I picked up a leaflet from my local national retailer recently, entitled ‘We Are Changing’. I then started to read the note before bursting into laughter. They were "going to change", they claimed. Please don’t tell me you swallowed it? Please tell me you saw through this little piece of damage limitation PR stunt to the masses?
I remember sitting in the offices of this retailer not all that long ago, hoping to get a price increase out of them, having not had one for two years. However, my meagre 4% was a lot more than the 35% decrease in price they were wanting, so naturally we parted company.
However the buyer’s words still stay with me – "a pie is just a pie". This just about sums up their commitment to quality at that time.
Thankfully we have a very wide and variable portfolio of clients and products and if, sadly, we do lose one of either, we can handle the impact.
However, if the manufacturer has allowed him/herself to be so biased towards one customer, and financially needs the volume, and is being forced into having to reduce the cost to meet a revised selling price – or else – then he or she will cut costs… and usually quality ingredients go first. That’s where the spiral downwards starts, until the manufacturer cannot cut any more, yet has to – or else it loses the business. With this dilemma, is it any wonder other species of meat were found in products proclaiming to be beef?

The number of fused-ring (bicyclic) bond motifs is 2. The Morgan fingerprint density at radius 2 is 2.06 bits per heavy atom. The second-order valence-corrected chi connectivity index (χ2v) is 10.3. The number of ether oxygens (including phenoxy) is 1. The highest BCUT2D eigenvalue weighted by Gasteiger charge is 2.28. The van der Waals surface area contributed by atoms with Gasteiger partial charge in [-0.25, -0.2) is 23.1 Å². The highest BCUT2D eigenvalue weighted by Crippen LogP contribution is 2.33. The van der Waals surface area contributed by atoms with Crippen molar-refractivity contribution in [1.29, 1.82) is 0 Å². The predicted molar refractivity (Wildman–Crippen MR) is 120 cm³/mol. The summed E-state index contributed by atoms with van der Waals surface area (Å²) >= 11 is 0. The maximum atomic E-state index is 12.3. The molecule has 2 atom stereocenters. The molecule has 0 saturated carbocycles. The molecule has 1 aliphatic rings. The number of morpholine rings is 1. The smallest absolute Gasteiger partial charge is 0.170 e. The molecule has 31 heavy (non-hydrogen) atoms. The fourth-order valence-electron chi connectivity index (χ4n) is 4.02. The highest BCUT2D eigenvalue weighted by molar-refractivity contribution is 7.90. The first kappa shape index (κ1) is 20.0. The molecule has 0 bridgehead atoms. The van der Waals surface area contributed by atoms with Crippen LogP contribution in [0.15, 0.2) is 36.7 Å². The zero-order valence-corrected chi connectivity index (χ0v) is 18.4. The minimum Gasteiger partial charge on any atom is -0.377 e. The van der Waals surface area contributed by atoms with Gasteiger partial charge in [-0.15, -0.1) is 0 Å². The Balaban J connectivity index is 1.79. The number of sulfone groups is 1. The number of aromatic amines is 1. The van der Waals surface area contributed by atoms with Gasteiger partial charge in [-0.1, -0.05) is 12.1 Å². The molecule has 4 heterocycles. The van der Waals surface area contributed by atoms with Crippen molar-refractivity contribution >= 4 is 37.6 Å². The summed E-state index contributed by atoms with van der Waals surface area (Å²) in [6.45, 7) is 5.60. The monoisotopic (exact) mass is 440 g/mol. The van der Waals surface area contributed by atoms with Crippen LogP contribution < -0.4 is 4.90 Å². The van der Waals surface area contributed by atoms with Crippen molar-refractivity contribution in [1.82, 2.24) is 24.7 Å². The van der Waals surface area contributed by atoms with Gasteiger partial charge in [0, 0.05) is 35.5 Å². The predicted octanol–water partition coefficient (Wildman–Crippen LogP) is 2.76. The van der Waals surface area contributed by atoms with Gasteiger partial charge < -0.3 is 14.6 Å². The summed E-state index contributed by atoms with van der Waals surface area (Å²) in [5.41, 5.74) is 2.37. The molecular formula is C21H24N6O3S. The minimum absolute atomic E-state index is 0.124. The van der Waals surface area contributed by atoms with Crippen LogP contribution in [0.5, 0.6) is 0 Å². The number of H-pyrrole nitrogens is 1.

Of course, many multinational companies can have their products made where the base labour cost is much lower than here in Great Britain. I am sure the vast majority of businesses are ethical and do perform to strictly controlled guidelines, but when the backs are to the wall, and it’s ‘do or be dead’ and head office is 10,000 miles away, who’s going to know anyway? That is how all this problem started with horsemeat contamination - it wasn’t greed the manufacturer’s greed, it was the need to survive or lose everything.
The multiple retailers’ policy of driving down costs to maximise their margin, irrespective of the damage to the supplier, is to blame. It is 100% their fault, and they should admit it openly.
So when I see vain attempts to divert attention away from them, by little quotes on a leaflet saying "that it is the whole food industry" and "they need to do more", I do get a little annoyed. Could you guess?